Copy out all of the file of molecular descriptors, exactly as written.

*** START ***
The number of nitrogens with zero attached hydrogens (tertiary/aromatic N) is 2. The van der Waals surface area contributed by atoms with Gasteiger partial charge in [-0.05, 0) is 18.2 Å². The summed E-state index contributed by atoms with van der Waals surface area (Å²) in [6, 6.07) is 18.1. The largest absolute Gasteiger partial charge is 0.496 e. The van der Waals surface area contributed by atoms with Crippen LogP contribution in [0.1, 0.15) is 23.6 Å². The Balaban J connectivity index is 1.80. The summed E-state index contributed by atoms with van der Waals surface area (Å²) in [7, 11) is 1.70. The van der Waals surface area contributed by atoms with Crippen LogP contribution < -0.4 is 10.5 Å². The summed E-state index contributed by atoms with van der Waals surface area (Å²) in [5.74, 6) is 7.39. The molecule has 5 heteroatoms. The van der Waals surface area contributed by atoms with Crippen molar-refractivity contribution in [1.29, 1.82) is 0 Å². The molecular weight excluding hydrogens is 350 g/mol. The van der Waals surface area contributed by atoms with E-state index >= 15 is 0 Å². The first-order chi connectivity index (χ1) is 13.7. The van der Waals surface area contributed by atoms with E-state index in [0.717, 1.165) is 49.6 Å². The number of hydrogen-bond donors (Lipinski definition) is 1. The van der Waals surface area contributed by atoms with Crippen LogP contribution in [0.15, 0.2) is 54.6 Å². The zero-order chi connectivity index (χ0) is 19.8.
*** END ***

The number of nitrogens with zero attached hydrogens (tertiary/aromatic N) is 2. The van der Waals surface area contributed by atoms with Gasteiger partial charge in [-0.05, 0) is 18.2 Å². The summed E-state index contributed by atoms with van der Waals surface area (Å²) in [6, 6.07) is 18.1. The largest absolute Gasteiger partial charge is 0.496 e. The van der Waals surface area contributed by atoms with Crippen LogP contribution in [0.1, 0.15) is 23.6 Å². The Balaban J connectivity index is 1.80. The summed E-state index contributed by atoms with van der Waals surface area (Å²) in [7, 11) is 1.70. The van der Waals surface area contributed by atoms with Crippen LogP contribution < -0.4 is 10.5 Å². The summed E-state index contributed by atoms with van der Waals surface area (Å²) in [5.74, 6) is 7.39. The molecule has 5 heteroatoms. The van der Waals surface area contributed by atoms with Crippen molar-refractivity contribution in [1.29, 1.82) is 0 Å². The molecular weight excluding hydrogens is 350 g/mol. The van der Waals surface area contributed by atoms with E-state index >= 15 is 0 Å². The first-order chi connectivity index (χ1) is 13.7. The van der Waals surface area contributed by atoms with E-state index in [0.717, 1.165) is 49.6 Å². The number of hydrogen-bond donors (Lipinski definition) is 1. The van der Waals surface area contributed by atoms with Crippen LogP contribution in [0.15, 0.2) is 54.6 Å². The zero-order chi connectivity index (χ0) is 19.8.